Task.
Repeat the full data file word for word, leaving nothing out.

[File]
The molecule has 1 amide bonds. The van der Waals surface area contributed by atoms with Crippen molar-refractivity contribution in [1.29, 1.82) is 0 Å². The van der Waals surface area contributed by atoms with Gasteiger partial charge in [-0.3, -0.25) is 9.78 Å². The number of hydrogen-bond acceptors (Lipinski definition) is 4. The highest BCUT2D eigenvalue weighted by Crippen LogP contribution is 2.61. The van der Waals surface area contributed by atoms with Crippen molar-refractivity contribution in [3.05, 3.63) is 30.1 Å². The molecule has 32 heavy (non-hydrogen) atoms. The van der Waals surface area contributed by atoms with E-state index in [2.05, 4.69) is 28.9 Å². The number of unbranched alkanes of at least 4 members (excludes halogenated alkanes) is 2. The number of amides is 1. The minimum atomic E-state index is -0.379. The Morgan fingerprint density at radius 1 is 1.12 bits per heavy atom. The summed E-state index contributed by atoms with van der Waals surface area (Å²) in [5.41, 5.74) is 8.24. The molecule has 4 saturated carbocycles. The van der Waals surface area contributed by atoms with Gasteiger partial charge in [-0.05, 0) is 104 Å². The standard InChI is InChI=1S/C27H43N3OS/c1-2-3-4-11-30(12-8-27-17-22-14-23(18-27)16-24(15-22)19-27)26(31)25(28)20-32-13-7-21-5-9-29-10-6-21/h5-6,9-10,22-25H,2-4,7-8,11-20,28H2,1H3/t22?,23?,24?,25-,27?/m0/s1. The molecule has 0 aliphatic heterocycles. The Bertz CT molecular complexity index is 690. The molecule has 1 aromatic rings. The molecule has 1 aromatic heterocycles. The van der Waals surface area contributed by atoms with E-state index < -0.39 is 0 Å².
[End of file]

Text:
The molecule has 1 amide bonds. The van der Waals surface area contributed by atoms with Crippen molar-refractivity contribution in [1.29, 1.82) is 0 Å². The van der Waals surface area contributed by atoms with Gasteiger partial charge in [-0.3, -0.25) is 9.78 Å². The number of hydrogen-bond acceptors (Lipinski definition) is 4. The highest BCUT2D eigenvalue weighted by Crippen LogP contribution is 2.61. The van der Waals surface area contributed by atoms with Crippen molar-refractivity contribution in [3.05, 3.63) is 30.1 Å². The molecule has 32 heavy (non-hydrogen) atoms. The van der Waals surface area contributed by atoms with E-state index in [2.05, 4.69) is 28.9 Å². The number of unbranched alkanes of at least 4 members (excludes halogenated alkanes) is 2. The number of amides is 1. The minimum atomic E-state index is -0.379. The Morgan fingerprint density at radius 1 is 1.12 bits per heavy atom. The summed E-state index contributed by atoms with van der Waals surface area (Å²) in [5.41, 5.74) is 8.24. The molecule has 4 saturated carbocycles. The van der Waals surface area contributed by atoms with Gasteiger partial charge in [-0.05, 0) is 104 Å². The standard InChI is InChI=1S/C27H43N3OS/c1-2-3-4-11-30(12-8-27-17-22-14-23(18-27)16-24(15-22)19-27)26(31)25(28)20-32-13-7-21-5-9-29-10-6-21/h5-6,9-10,22-25H,2-4,7-8,11-20,28H2,1H3/t22?,23?,24?,25-,27?/m0/s1. The molecule has 0 aliphatic heterocycles. The Bertz CT molecular complexity index is 690. The molecule has 1 aromatic rings. The molecule has 1 aromatic heterocycles. The van der Waals surface area contributed by atoms with E-state index < -0.39 is 0 Å².